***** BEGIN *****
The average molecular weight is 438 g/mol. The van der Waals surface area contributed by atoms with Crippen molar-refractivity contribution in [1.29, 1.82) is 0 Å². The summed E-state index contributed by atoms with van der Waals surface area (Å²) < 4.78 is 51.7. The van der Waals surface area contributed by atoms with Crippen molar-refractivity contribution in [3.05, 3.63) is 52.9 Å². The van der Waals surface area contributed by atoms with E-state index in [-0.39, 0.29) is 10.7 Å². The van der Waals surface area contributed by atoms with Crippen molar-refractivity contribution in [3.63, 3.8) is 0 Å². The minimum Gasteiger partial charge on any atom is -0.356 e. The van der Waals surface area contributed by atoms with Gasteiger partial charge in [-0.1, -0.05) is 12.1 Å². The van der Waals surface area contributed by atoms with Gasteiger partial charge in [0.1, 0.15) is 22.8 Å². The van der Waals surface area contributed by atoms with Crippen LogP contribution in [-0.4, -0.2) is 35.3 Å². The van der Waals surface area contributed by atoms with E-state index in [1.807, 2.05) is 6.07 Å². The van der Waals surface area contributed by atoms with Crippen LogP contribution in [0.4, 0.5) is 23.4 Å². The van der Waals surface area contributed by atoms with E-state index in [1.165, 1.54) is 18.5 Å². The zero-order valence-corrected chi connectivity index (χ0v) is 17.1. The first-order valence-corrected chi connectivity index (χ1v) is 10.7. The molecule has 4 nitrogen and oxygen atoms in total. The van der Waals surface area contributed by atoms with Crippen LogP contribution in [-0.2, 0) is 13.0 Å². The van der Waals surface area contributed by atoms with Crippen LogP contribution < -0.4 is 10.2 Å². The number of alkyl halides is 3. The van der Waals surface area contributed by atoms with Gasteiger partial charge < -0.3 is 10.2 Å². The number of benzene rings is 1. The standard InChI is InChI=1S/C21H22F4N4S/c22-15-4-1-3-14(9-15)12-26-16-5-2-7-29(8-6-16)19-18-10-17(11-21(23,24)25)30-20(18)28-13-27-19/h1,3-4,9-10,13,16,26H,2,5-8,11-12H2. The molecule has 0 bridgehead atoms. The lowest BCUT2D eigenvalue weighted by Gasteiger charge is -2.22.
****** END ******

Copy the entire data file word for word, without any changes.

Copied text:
The average molecular weight is 438 g/mol. The van der Waals surface area contributed by atoms with Crippen molar-refractivity contribution in [1.29, 1.82) is 0 Å². The summed E-state index contributed by atoms with van der Waals surface area (Å²) < 4.78 is 51.7. The van der Waals surface area contributed by atoms with Crippen molar-refractivity contribution in [3.05, 3.63) is 52.9 Å². The van der Waals surface area contributed by atoms with E-state index in [-0.39, 0.29) is 10.7 Å². The van der Waals surface area contributed by atoms with Crippen molar-refractivity contribution in [3.63, 3.8) is 0 Å². The minimum Gasteiger partial charge on any atom is -0.356 e. The van der Waals surface area contributed by atoms with Gasteiger partial charge in [-0.1, -0.05) is 12.1 Å². The van der Waals surface area contributed by atoms with Gasteiger partial charge in [0.1, 0.15) is 22.8 Å². The van der Waals surface area contributed by atoms with Crippen LogP contribution in [-0.4, -0.2) is 35.3 Å². The van der Waals surface area contributed by atoms with E-state index in [1.807, 2.05) is 6.07 Å². The van der Waals surface area contributed by atoms with Crippen LogP contribution in [0.4, 0.5) is 23.4 Å². The van der Waals surface area contributed by atoms with E-state index in [1.165, 1.54) is 18.5 Å². The zero-order valence-corrected chi connectivity index (χ0v) is 17.1. The first-order valence-corrected chi connectivity index (χ1v) is 10.7. The molecule has 4 nitrogen and oxygen atoms in total. The van der Waals surface area contributed by atoms with Crippen LogP contribution in [-0.2, 0) is 13.0 Å². The van der Waals surface area contributed by atoms with Crippen LogP contribution < -0.4 is 10.2 Å². The number of alkyl halides is 3. The van der Waals surface area contributed by atoms with Gasteiger partial charge < -0.3 is 10.2 Å². The number of benzene rings is 1. The standard InChI is InChI=1S/C21H22F4N4S/c22-15-4-1-3-14(9-15)12-26-16-5-2-7-29(8-6-16)19-18-10-17(11-21(23,24)25)30-20(18)28-13-27-19/h1,3-4,9-10,13,16,26H,2,5-8,11-12H2. The molecule has 0 bridgehead atoms. The lowest BCUT2D eigenvalue weighted by Gasteiger charge is -2.22.